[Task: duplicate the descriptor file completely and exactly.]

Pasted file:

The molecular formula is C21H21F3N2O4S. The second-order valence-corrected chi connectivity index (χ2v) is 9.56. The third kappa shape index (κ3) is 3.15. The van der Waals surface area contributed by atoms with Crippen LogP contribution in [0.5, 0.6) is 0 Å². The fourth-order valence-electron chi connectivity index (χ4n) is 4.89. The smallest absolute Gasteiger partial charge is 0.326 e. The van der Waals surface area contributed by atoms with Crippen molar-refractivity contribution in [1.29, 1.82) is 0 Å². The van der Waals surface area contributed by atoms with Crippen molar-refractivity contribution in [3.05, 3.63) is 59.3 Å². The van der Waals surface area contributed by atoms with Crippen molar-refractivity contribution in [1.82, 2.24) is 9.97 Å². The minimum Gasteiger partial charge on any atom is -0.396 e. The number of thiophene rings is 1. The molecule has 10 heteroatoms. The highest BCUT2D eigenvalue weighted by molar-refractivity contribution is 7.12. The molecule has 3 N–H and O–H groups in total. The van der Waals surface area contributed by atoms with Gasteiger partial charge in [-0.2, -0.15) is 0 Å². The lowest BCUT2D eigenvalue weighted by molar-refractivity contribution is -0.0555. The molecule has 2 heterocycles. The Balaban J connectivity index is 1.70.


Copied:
The molecular formula is C21H21F3N2O4S. The second-order valence-corrected chi connectivity index (χ2v) is 9.56. The third kappa shape index (κ3) is 3.15. The van der Waals surface area contributed by atoms with Crippen LogP contribution in [0.5, 0.6) is 0 Å². The fourth-order valence-electron chi connectivity index (χ4n) is 4.89. The smallest absolute Gasteiger partial charge is 0.326 e. The van der Waals surface area contributed by atoms with Crippen molar-refractivity contribution in [1.29, 1.82) is 0 Å². The van der Waals surface area contributed by atoms with Crippen molar-refractivity contribution in [3.05, 3.63) is 59.3 Å². The van der Waals surface area contributed by atoms with Crippen molar-refractivity contribution in [1.82, 2.24) is 9.97 Å². The minimum Gasteiger partial charge on any atom is -0.396 e. The number of thiophene rings is 1. The molecule has 10 heteroatoms. The highest BCUT2D eigenvalue weighted by molar-refractivity contribution is 7.12. The molecule has 3 N–H and O–H groups in total. The van der Waals surface area contributed by atoms with Gasteiger partial charge in [-0.2, -0.15) is 0 Å². The lowest BCUT2D eigenvalue weighted by molar-refractivity contribution is -0.0555. The molecule has 2 heterocycles. The Balaban J connectivity index is 1.70.